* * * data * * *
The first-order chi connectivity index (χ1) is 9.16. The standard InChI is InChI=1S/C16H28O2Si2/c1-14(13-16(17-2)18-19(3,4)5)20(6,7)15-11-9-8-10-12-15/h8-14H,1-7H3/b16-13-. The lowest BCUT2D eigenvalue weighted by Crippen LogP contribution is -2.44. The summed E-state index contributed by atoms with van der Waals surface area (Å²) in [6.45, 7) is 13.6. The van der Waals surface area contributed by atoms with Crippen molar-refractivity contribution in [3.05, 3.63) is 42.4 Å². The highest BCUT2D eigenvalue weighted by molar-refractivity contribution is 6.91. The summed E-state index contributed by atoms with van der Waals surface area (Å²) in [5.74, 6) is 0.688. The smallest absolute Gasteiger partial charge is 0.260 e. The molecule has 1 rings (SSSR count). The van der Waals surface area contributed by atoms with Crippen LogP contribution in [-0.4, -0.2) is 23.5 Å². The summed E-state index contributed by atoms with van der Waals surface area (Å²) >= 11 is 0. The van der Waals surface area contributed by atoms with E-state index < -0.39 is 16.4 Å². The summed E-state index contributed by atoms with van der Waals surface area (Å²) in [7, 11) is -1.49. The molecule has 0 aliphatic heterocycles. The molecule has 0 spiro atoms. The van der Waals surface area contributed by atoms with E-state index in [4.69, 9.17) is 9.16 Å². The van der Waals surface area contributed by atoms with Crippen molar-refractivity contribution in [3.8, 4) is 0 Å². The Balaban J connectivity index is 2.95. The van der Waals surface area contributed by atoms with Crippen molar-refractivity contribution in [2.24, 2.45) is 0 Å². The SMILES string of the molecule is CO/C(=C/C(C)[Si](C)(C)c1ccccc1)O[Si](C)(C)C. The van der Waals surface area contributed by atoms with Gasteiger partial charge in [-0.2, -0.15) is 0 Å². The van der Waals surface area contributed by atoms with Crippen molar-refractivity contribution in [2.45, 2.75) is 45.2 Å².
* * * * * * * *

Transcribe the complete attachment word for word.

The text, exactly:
The first-order chi connectivity index (χ1) is 9.16. The standard InChI is InChI=1S/C16H28O2Si2/c1-14(13-16(17-2)18-19(3,4)5)20(6,7)15-11-9-8-10-12-15/h8-14H,1-7H3/b16-13-. The lowest BCUT2D eigenvalue weighted by Crippen LogP contribution is -2.44. The summed E-state index contributed by atoms with van der Waals surface area (Å²) in [6.45, 7) is 13.6. The van der Waals surface area contributed by atoms with Crippen molar-refractivity contribution in [3.05, 3.63) is 42.4 Å². The highest BCUT2D eigenvalue weighted by molar-refractivity contribution is 6.91. The summed E-state index contributed by atoms with van der Waals surface area (Å²) in [5.74, 6) is 0.688. The smallest absolute Gasteiger partial charge is 0.260 e. The molecule has 1 rings (SSSR count). The van der Waals surface area contributed by atoms with Crippen LogP contribution in [-0.4, -0.2) is 23.5 Å². The summed E-state index contributed by atoms with van der Waals surface area (Å²) >= 11 is 0. The van der Waals surface area contributed by atoms with E-state index < -0.39 is 16.4 Å². The summed E-state index contributed by atoms with van der Waals surface area (Å²) in [7, 11) is -1.49. The molecule has 0 aliphatic heterocycles. The molecule has 0 spiro atoms. The van der Waals surface area contributed by atoms with E-state index in [4.69, 9.17) is 9.16 Å². The van der Waals surface area contributed by atoms with Crippen molar-refractivity contribution in [3.8, 4) is 0 Å². The Balaban J connectivity index is 2.95. The van der Waals surface area contributed by atoms with Crippen molar-refractivity contribution in [2.24, 2.45) is 0 Å². The SMILES string of the molecule is CO/C(=C/C(C)[Si](C)(C)c1ccccc1)O[Si](C)(C)C. The van der Waals surface area contributed by atoms with Gasteiger partial charge in [-0.2, -0.15) is 0 Å². The van der Waals surface area contributed by atoms with Crippen molar-refractivity contribution in [2.45, 2.75) is 45.2 Å².